Once you have a working “different” payload now for the cool tools! invoke-obfuscation. What a tool this is. Its a powershell module that allows you to invoke numerous different obfuscation techniques on PowerShell payloads. Its an awesome tool! I would recommend installing powershell on you kali/parrot installs if you haven’t already. It’s a great tool to have in your pocket to quickly encode or obfuscate useful powershell commands to bypass basic AV setups.
Set the script location to your script:
From here you can use “test” to run the powershell command and see if it is running. If you are using this on your Kali box you may encounter normal errors when running the test command due to missing modules or other features. Again often it is best to do this on your test unrestricted windows machine. As you apply more and more layers of obfuscation keep testing.
Once you have a nicely obfuscated script again, test it as you go either by running the script within invoke-obs using test command or output it and test it on your unprotected machine to ensure it works. From here its time to step onto another machine, your machine with AV or if your using a single host enable protection. You may find off the bat with some AV vendors a well obfuscated script will still bypass its AV detection and you are good to go, this I have definitely encountered, except on defender… Again I was pretty impressed with how defender handled my attacks. Particularly for being a freebie. But it has an advantage of being directly integrated into new windows versions allowing for different issues. Time to handle AMSI…
If you attempt to run any “malicious” scripts through powershell on modern systems, you may encounter this.
Powershell basically stabs you in the back. It passes your input to the AV engine for analysis and if what you are trying to run is known or suspicious the AV will block the running of the program. This is where the problem comes in. From what I have seen and understand, most obfuscation will fail against this as it is passing the raw powershell to the AV engine as it executes so it doesn’t matter if its encoded or how it is presented ultimately AV will be inspecting the program as it executes allowing it to pick up the majority of attack attempts with stupid levels of obfuscation. What a pain. However fortunately there are people on the case, much smarter than me. There are a number of AMSI bypass techniques and scripts that can be used to shut down this little inconvenience. For a deeper dive into AMSI explained, have a google round for numerous write ups or have a read here or from Microsoft themselves here. Its a pretty complicated beast but for now I’m just interested in shutting it off. You will need to follow the same steps as used earlier to get an AMSI bypass script working with AV as many of them are flagged by antivirus as they are. I listed a great repo with a few different examples above in the Tools section. So again, break the script down. Change what you can, run the code in segments to find where and what aspects the AV is blocking and alter, obfuscate and encode. Keep testing this against your target OS until you get a working example.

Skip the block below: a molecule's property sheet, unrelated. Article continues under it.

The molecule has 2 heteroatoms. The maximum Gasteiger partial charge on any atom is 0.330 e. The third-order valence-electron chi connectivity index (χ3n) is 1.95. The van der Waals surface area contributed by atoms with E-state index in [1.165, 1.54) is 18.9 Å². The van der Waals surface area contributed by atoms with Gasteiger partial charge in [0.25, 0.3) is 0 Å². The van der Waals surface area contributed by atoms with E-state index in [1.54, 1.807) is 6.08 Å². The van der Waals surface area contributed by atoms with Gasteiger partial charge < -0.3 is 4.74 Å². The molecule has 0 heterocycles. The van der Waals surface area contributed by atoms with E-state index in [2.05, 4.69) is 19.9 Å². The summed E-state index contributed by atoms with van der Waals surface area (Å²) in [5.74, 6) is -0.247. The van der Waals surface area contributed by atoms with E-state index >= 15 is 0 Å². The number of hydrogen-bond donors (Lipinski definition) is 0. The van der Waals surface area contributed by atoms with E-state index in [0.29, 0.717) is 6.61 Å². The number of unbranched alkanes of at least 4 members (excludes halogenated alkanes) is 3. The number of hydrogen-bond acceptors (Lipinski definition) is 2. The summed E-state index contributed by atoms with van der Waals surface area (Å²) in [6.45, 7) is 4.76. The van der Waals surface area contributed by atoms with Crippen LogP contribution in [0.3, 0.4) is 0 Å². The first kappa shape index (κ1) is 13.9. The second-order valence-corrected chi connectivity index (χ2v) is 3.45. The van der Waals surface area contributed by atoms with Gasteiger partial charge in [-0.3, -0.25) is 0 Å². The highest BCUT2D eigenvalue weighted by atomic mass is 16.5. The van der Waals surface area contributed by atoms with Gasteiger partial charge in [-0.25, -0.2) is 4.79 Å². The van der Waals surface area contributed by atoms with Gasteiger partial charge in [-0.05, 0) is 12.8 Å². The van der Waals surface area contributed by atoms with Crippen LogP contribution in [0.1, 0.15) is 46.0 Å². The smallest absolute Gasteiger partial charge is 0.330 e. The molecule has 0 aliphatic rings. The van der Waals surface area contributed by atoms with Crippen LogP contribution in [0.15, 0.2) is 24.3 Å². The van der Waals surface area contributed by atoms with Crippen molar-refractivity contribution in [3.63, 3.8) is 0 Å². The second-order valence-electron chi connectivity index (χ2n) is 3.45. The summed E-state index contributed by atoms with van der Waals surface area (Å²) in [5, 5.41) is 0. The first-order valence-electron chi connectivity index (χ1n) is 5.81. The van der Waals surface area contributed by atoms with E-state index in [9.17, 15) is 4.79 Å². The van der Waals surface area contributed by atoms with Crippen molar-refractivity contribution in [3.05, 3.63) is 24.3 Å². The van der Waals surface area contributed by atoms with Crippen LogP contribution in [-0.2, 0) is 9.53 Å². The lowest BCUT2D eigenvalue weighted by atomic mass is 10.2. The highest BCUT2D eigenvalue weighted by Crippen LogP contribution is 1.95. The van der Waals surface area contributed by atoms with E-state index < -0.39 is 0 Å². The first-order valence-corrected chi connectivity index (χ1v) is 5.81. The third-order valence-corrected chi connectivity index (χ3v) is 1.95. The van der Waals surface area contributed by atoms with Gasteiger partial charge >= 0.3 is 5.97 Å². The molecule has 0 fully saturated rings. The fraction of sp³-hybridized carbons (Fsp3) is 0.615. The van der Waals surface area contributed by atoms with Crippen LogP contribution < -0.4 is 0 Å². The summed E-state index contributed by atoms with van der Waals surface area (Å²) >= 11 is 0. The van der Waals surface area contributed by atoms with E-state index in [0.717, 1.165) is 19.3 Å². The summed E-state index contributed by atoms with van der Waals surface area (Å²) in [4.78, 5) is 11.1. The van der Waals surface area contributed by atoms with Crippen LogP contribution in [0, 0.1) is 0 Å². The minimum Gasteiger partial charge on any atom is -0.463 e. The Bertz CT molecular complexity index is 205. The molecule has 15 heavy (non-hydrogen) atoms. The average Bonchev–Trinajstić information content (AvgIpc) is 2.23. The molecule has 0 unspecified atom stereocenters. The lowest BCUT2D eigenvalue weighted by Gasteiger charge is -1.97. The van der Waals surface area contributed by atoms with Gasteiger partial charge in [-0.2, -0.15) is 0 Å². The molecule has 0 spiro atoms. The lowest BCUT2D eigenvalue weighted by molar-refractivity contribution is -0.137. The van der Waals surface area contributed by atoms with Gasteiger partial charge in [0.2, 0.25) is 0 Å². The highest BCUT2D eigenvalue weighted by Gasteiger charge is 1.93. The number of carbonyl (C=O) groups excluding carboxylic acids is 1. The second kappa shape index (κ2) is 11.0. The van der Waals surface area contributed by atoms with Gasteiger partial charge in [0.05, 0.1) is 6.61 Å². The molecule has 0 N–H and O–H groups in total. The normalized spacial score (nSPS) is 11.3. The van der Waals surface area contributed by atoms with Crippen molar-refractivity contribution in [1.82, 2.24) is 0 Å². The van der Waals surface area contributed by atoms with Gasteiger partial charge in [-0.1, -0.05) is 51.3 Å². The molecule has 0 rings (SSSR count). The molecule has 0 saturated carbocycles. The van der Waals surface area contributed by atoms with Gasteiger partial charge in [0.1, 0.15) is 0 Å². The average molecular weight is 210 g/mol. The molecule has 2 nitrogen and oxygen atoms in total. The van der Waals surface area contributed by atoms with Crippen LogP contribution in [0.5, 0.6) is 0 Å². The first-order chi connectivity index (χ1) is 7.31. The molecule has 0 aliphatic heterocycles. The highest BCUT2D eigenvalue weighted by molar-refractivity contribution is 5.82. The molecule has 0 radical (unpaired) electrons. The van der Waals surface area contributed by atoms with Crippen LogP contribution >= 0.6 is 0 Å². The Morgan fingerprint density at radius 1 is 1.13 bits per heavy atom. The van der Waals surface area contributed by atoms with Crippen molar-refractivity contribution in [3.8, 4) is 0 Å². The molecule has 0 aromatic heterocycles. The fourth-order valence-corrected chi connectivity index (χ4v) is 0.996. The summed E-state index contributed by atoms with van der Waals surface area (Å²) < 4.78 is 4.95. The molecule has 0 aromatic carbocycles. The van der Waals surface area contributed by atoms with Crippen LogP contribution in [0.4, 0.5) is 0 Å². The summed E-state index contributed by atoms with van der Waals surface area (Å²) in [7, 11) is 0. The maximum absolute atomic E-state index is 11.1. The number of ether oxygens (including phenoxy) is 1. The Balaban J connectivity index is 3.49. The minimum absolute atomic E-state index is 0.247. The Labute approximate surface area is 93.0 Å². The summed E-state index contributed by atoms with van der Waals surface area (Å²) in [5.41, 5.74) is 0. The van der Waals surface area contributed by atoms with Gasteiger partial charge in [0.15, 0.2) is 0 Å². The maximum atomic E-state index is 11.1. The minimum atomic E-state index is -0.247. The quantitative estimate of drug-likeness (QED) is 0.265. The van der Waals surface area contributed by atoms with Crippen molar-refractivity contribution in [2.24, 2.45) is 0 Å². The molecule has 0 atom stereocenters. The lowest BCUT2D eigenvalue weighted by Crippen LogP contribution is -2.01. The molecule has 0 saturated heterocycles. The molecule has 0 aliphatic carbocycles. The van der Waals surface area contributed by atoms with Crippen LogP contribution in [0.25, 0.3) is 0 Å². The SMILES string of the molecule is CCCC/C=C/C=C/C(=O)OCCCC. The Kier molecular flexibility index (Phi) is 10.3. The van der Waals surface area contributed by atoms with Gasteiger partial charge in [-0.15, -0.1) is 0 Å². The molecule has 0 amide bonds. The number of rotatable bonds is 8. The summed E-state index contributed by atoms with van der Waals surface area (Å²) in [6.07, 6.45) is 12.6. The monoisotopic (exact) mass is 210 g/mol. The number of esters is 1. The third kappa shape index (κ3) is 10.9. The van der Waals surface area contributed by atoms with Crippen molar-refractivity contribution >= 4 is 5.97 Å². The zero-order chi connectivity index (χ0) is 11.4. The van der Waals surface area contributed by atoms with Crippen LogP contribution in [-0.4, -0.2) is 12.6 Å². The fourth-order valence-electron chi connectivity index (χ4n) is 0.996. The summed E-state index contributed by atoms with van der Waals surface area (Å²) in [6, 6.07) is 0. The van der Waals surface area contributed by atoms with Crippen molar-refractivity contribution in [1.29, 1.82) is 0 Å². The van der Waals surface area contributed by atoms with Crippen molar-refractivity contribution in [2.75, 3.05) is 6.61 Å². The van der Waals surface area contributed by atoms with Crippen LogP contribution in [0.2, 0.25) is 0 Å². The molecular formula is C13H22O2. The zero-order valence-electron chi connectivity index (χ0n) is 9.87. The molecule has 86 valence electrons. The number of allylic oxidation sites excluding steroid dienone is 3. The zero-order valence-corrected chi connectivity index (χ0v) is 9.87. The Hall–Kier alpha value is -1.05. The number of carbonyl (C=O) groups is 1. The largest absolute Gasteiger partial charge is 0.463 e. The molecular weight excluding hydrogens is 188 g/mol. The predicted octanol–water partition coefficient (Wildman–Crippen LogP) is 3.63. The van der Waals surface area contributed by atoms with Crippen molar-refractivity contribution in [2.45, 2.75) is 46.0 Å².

AMSI is also tied into VBscript execution and Microsoft now feeds a lot of program execution back to its AV engine. However all tests are definitely not created equal. There are numerous workarounds described and used by using the excel macro engines and VB scripts that are not subject to as stringent checks. So that is another thing to look into however I have not delved into this so it is out of scope for this article.
Composing the final payload:
I guess you can now see a pattern to this AV evasion malarkey. Its a case of testing editing and taking things apart. I expect there are more technical and smarter ways of doing this but I found it to just be a case by case and step by step process of testing and altering and retesting, this is again why having your own isolated test environment specific to your target is important, testing is key!
So you now should have a working AMSI bypass method tested against your target. Now for the final payload test. I combined a working altered powershell stager with a working AMSI bypass script. So the payload will disable AMSI then run the malicious payload allowing for execution of your chosen stager.
There are then further steps you can take with this. I used powershell studio to export this as an exe or even as a windows service binary, for those nice priv esc situations to get a nice malicious service. The same process can be applied to python payloads and these can also be converted into a windows exe using py2exe, I have had great success with some exes created in this way.
So that about rounds it off. This is far from an indepth step by step of how to “master” AV evasion, but more of a fly through of some of the interesting tools and ticks I have learnt whilst toying around with this. Hopefully it will prove helpful for handling AV.